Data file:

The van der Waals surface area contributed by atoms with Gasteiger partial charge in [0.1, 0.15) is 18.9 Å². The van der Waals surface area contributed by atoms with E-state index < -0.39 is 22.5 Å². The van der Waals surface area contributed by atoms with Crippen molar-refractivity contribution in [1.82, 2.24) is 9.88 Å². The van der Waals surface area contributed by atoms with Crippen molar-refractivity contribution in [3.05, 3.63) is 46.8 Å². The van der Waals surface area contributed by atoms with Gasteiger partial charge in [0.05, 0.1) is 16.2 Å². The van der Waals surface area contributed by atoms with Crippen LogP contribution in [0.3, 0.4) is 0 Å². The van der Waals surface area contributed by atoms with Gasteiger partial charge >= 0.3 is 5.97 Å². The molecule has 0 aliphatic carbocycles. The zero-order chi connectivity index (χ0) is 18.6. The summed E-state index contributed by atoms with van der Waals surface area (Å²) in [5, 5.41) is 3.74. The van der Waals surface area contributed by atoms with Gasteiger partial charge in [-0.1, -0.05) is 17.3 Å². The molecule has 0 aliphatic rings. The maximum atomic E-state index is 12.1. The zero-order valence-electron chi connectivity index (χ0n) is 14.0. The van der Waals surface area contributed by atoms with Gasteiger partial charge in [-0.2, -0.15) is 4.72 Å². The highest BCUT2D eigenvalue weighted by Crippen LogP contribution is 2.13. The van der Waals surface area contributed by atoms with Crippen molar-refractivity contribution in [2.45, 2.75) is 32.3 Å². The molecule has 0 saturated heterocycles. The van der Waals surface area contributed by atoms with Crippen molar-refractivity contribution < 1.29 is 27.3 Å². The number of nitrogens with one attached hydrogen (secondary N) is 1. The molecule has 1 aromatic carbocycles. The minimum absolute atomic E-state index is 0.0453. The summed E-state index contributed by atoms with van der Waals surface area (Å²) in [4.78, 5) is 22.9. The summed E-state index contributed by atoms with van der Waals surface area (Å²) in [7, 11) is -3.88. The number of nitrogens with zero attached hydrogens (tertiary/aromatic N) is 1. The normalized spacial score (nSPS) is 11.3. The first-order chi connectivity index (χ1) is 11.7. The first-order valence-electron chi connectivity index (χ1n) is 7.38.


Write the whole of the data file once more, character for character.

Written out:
The van der Waals surface area contributed by atoms with Gasteiger partial charge in [0.1, 0.15) is 18.9 Å². The van der Waals surface area contributed by atoms with E-state index < -0.39 is 22.5 Å². The van der Waals surface area contributed by atoms with Crippen molar-refractivity contribution in [1.82, 2.24) is 9.88 Å². The van der Waals surface area contributed by atoms with Crippen molar-refractivity contribution in [3.05, 3.63) is 46.8 Å². The van der Waals surface area contributed by atoms with Gasteiger partial charge in [0.05, 0.1) is 16.2 Å². The van der Waals surface area contributed by atoms with Crippen LogP contribution in [0.3, 0.4) is 0 Å². The van der Waals surface area contributed by atoms with Gasteiger partial charge >= 0.3 is 5.97 Å². The molecule has 0 aliphatic carbocycles. The zero-order chi connectivity index (χ0) is 18.6. The summed E-state index contributed by atoms with van der Waals surface area (Å²) in [5, 5.41) is 3.74. The van der Waals surface area contributed by atoms with Gasteiger partial charge in [-0.1, -0.05) is 17.3 Å². The molecule has 0 aliphatic rings. The maximum atomic E-state index is 12.1. The zero-order valence-electron chi connectivity index (χ0n) is 14.0. The van der Waals surface area contributed by atoms with Gasteiger partial charge in [-0.2, -0.15) is 4.72 Å². The highest BCUT2D eigenvalue weighted by Crippen LogP contribution is 2.13. The van der Waals surface area contributed by atoms with Crippen molar-refractivity contribution in [2.45, 2.75) is 32.3 Å². The molecule has 0 saturated heterocycles. The van der Waals surface area contributed by atoms with Crippen molar-refractivity contribution < 1.29 is 27.3 Å². The number of nitrogens with one attached hydrogen (secondary N) is 1. The molecule has 1 aromatic carbocycles. The minimum absolute atomic E-state index is 0.0453. The summed E-state index contributed by atoms with van der Waals surface area (Å²) in [4.78, 5) is 22.9. The summed E-state index contributed by atoms with van der Waals surface area (Å²) in [7, 11) is -3.88. The number of nitrogens with zero attached hydrogens (tertiary/aromatic N) is 1. The normalized spacial score (nSPS) is 11.3. The first-order chi connectivity index (χ1) is 11.7. The first-order valence-electron chi connectivity index (χ1n) is 7.38.